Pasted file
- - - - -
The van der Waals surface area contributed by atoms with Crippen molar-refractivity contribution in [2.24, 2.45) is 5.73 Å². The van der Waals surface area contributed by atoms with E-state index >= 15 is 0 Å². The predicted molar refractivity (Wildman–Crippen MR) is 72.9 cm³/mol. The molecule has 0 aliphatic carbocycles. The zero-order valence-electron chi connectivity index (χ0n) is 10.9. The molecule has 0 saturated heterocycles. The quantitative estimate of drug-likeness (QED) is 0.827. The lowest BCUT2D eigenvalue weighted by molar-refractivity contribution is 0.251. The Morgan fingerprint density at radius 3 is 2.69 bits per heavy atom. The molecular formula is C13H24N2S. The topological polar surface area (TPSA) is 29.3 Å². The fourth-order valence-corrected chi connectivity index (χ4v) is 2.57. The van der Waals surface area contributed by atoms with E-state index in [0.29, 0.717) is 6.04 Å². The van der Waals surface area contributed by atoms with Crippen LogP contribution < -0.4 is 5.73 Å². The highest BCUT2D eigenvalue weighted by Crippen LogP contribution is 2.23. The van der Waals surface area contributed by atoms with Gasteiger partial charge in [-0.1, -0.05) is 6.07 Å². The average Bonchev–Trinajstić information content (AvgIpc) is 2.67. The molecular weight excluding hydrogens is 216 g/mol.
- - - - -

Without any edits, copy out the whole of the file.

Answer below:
The van der Waals surface area contributed by atoms with Crippen molar-refractivity contribution in [2.24, 2.45) is 5.73 Å². The van der Waals surface area contributed by atoms with E-state index >= 15 is 0 Å². The predicted molar refractivity (Wildman–Crippen MR) is 72.9 cm³/mol. The molecule has 0 aliphatic carbocycles. The zero-order valence-electron chi connectivity index (χ0n) is 10.9. The molecule has 0 saturated heterocycles. The quantitative estimate of drug-likeness (QED) is 0.827. The lowest BCUT2D eigenvalue weighted by molar-refractivity contribution is 0.251. The Morgan fingerprint density at radius 3 is 2.69 bits per heavy atom. The molecular formula is C13H24N2S. The topological polar surface area (TPSA) is 29.3 Å². The fourth-order valence-corrected chi connectivity index (χ4v) is 2.57. The van der Waals surface area contributed by atoms with E-state index in [0.29, 0.717) is 6.04 Å². The van der Waals surface area contributed by atoms with Crippen LogP contribution < -0.4 is 5.73 Å². The highest BCUT2D eigenvalue weighted by Crippen LogP contribution is 2.23. The van der Waals surface area contributed by atoms with Gasteiger partial charge in [-0.1, -0.05) is 6.07 Å². The average Bonchev–Trinajstić information content (AvgIpc) is 2.67. The molecular weight excluding hydrogens is 216 g/mol.